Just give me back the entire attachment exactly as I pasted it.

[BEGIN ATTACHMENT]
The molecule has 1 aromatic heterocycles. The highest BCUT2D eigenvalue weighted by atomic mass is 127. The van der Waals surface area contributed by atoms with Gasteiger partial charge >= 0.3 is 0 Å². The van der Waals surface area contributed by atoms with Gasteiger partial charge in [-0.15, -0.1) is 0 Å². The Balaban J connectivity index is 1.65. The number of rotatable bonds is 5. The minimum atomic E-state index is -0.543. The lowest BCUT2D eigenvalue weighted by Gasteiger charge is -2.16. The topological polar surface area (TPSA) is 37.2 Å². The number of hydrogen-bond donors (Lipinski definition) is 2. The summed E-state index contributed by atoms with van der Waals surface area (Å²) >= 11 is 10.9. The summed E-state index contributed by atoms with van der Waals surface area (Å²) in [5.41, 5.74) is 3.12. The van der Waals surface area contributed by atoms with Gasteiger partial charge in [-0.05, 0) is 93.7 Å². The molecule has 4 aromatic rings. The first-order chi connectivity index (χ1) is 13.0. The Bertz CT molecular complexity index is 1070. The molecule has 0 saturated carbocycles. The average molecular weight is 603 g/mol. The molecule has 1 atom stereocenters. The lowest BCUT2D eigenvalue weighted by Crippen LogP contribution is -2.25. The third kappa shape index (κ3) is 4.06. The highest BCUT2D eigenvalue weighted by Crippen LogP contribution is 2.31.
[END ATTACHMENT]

The molecule has 1 aromatic heterocycles. The highest BCUT2D eigenvalue weighted by atomic mass is 127. The van der Waals surface area contributed by atoms with Gasteiger partial charge >= 0.3 is 0 Å². The van der Waals surface area contributed by atoms with Gasteiger partial charge in [-0.15, -0.1) is 0 Å². The Balaban J connectivity index is 1.65. The number of rotatable bonds is 5. The minimum atomic E-state index is -0.543. The lowest BCUT2D eigenvalue weighted by Gasteiger charge is -2.16. The topological polar surface area (TPSA) is 37.2 Å². The number of hydrogen-bond donors (Lipinski definition) is 2. The summed E-state index contributed by atoms with van der Waals surface area (Å²) >= 11 is 10.9. The summed E-state index contributed by atoms with van der Waals surface area (Å²) in [5.41, 5.74) is 3.12. The van der Waals surface area contributed by atoms with Gasteiger partial charge in [-0.05, 0) is 93.7 Å². The molecule has 4 aromatic rings. The first-order chi connectivity index (χ1) is 13.0. The Bertz CT molecular complexity index is 1070. The molecule has 0 saturated carbocycles. The average molecular weight is 603 g/mol. The molecule has 1 atom stereocenters. The lowest BCUT2D eigenvalue weighted by Crippen LogP contribution is -2.25. The third kappa shape index (κ3) is 4.06. The highest BCUT2D eigenvalue weighted by Crippen LogP contribution is 2.31.